Among the many positions which he was called upon to fill, may be briefly mentioned the following: Director of the Ontario Bank and of the Bank of Montreal; President of the Freehold Loan and Savings Company; Vice-President of the Confederation Life Association, and Director of the Isolated Risk and Farmers’ Insurance Company. He is one of the organizers and heaviest stockholders of the Canadian Bank of Commerce, and was elected its first President. During its prosperous career of nearly twenty years Mr. McMaster has retained his responsible position and no small share of the Bank’s success is due to his tact, shrewdness, and financial experience qualities which are more indispensable in banking on a large scale than in any other business. For many years he was Chairman of the Canadian Board of the Great Western Railway, an office by no means desirable or satisfactory, as his colleagues were in a position to carry such means as they saw fit, the only effectual way of preventing them being an appeal to the English Directors. When the growing dissatisfaction of the shareholders with the condition of the road led to a change of management, the Canadian Board was abolished, and when the English Board was elected, Mr. McMaster was the only Canadian retained. This honor indicates that his conduct as Chairman of the extinguished Board was regarded with much favor in England.
In politics he has always been a moderate Liberal, and though an interested observer of public events, he took no active part in political life until 1862, when he was elected to represent the Midland Division, which embraced North York and South Simcoe, in the Legislative Council of Canada. The members of that body had at first held their appointment from the Crown, but by a change of the constitution, effected in 1856, the elective system was introduced into the Council, the members of which were to hold office for eight years. Mr. McMaster was with difficulty persuaded to contest the seat, but having consented, prosecuted the canvass with such zeal as to astonish both friends and foes by the magnitude of his majority. Before the time came round for another election, Confederation was an accomplished fact, and the Dominion Senate was substituted for the Legislative Council, and he was one of the Senators, to represent Ontario, called by Royal Proclamation, May, 1867. In the Senate, as he did in the Council, he still continued to give the country the benefit of his liberal views and large experience, by attentive consideration of all measures calculated to benefit the public.
Senator McMaster has also found time to devote much attention to educational, social, and religious interests. In 1865 he was appointed a member of the Council of Public Instruction, and for ten years represented at the Board the Baptist Church, of which he is a prominent member. Since 1873 he has been a member of the Senate of Toronto University, having been nominated by the Lieutenant-Governor. His most practical work in the interest of education, however, was in connection with the Canadian Literary and Theological Institute, at Woodstock, of which he has been a very liberal supporter. He gave twelve thousand dollars to the building fund, and has continued by most generous annual donations to assist in meeting the current expenses of the Institution. This valuable Institution is now to be moved to Toronto, where a building is to be erected for its accommodation, to which Mr. McMaster contributes the further large sum of sixty thousand dollars. It remains to be mentioned his liberality in support of religious and church affairs, wherein his open hearted generosity is unsurpassed, affording a commendable example to others. Some time ago the congregation to which he belongs decided to erect a new and more commodious edifice on the corner of Jarvis and Gerrard Streets, one of the costliest and handsomest in Toronto, which will, as long as it stands, remain a memorial of Senator McMaster’s liberality, and of that of the equally liberal minded lady who has been his wife since 1871. Their joint contributions to the building fund amounted to over $60,000, and but for this large sum the undertaking would probably never have been commenced, or successfully carried out. Other worthy objects have also claimed a share in his liberality: the Upper Canada Bible Society, a purely non sectarian institution, of which he is Treasurer, receives his earnest support, both by liberal contributions and personal services. The Superannuated Ministers’ Society of the Baptist Church of Ontario, which he was mainly instrumental in founding, and of which he is President, owes its highly prosperous condition very largely to his liberality and excellent management.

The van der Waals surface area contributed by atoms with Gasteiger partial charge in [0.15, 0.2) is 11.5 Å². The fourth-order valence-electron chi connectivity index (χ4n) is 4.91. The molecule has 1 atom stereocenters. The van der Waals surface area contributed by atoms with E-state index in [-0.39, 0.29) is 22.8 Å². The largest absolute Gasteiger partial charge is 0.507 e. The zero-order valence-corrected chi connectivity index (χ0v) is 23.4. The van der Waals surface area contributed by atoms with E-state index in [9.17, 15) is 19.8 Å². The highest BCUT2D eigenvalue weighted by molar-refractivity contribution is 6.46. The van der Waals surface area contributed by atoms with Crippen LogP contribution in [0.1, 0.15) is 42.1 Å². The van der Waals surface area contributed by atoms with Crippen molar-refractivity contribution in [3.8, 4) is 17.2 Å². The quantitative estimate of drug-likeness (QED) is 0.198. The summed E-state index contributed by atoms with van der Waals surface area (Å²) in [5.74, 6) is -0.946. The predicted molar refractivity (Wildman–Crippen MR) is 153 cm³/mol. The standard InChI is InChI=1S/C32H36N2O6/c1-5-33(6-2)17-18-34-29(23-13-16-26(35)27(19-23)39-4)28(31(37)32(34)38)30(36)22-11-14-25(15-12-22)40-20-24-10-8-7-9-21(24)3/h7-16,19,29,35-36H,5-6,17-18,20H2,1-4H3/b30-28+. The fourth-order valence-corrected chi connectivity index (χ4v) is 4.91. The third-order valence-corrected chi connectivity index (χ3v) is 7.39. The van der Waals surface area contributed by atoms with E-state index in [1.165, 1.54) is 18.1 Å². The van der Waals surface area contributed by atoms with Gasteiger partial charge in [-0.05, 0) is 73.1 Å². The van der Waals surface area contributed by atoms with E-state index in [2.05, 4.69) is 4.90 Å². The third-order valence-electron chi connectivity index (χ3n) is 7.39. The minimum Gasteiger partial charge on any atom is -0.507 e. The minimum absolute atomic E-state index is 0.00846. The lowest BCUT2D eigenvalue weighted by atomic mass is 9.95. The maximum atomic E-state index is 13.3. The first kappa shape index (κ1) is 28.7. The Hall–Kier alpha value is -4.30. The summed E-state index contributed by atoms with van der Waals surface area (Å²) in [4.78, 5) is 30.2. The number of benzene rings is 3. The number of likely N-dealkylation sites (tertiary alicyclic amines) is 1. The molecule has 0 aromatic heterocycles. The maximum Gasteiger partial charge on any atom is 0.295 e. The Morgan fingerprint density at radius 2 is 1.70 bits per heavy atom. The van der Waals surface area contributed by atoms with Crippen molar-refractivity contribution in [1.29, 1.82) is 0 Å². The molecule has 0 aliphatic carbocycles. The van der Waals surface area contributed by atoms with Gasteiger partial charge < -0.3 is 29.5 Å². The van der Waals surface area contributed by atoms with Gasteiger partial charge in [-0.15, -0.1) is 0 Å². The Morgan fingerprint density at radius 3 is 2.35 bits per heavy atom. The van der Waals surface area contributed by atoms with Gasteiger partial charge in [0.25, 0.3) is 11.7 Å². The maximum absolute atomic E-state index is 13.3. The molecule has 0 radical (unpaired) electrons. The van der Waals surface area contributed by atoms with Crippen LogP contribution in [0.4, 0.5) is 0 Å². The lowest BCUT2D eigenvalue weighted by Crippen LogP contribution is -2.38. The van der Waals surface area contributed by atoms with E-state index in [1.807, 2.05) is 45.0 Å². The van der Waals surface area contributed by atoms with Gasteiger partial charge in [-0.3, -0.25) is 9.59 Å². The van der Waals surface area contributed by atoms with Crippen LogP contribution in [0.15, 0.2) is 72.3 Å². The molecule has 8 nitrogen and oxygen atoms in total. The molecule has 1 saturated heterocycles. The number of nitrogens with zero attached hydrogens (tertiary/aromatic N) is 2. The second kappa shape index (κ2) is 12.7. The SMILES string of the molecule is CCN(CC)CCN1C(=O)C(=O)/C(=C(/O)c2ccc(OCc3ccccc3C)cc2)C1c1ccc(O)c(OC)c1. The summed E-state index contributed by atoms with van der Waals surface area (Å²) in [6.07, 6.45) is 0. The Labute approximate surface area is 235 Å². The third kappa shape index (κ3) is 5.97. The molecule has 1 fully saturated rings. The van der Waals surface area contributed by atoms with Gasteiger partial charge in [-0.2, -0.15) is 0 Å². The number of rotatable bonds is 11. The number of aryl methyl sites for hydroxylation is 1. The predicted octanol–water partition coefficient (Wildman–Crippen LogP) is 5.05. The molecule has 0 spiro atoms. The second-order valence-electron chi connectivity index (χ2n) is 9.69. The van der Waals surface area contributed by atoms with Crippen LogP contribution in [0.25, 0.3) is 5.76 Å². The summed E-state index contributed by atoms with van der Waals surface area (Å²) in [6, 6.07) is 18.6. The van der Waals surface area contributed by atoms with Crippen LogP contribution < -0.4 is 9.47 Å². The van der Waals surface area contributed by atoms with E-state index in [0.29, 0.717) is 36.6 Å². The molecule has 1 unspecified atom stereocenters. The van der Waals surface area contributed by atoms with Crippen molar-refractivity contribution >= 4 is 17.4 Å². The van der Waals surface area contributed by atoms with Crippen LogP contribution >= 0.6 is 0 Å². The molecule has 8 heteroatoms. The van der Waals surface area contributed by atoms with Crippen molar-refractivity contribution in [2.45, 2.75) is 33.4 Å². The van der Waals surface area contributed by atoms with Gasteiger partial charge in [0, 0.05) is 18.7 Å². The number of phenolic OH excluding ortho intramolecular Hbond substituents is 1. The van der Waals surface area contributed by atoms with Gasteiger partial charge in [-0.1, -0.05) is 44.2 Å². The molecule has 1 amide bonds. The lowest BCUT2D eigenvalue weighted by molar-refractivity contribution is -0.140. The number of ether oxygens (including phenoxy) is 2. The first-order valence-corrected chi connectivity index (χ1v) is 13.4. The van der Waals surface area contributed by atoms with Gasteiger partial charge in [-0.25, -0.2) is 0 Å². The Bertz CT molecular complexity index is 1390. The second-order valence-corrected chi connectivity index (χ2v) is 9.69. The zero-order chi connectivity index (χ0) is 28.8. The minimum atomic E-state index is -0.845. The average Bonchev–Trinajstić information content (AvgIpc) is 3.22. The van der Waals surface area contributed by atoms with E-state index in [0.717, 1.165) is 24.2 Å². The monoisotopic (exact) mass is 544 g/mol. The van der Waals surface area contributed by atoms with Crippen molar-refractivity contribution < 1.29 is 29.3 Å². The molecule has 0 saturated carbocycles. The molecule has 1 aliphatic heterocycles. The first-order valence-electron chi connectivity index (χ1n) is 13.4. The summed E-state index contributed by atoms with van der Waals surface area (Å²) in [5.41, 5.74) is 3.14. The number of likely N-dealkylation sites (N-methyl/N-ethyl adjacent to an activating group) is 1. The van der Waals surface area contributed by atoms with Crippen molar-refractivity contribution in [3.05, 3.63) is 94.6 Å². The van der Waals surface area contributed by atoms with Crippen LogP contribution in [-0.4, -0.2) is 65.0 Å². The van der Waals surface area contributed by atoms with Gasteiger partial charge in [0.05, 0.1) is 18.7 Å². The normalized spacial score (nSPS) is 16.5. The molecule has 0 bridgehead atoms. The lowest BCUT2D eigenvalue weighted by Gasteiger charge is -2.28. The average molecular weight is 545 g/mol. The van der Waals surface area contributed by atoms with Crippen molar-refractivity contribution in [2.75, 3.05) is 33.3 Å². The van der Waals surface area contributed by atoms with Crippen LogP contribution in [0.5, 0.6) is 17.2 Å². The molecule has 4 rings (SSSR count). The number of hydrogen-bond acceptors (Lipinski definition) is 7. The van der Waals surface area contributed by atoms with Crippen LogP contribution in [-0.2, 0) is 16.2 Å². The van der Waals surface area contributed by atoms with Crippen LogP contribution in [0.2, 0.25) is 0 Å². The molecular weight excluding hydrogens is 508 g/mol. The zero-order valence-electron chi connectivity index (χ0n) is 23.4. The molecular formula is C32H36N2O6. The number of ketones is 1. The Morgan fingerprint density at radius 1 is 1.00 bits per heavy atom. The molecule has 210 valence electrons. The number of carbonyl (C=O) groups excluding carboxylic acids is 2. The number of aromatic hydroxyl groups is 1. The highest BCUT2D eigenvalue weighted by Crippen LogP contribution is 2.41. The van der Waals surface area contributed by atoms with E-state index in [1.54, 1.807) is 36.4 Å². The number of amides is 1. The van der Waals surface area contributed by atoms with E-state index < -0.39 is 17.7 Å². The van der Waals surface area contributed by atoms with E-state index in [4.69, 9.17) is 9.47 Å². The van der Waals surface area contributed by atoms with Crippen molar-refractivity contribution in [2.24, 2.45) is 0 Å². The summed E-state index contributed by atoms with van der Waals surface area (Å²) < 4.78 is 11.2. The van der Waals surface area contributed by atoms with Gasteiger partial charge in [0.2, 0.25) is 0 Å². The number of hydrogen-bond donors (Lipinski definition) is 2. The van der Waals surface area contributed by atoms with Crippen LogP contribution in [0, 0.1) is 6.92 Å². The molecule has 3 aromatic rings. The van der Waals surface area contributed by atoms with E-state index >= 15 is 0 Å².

Senator McMaster has been twice married; first in 1851, to Mary Henderson, of New York City, who died in 1868; and in 1871 to his present wife, Susan Melton, widow of the late James Fraser, of Newburgh, New York State.
In stature, Senator McMaster is somewhat above the medium height, with a physical development that favorably compares with his strong mental activity; with an intelligent countenance, friendly and expressive, through which is reflected a mind well stored with useful knowledge; and with a disposition generous and hospitable, he dispenses his great wealth with a free and bounteous hand when he deems the object a worthy one, and is alike beloved and respected by a wide circle of friends.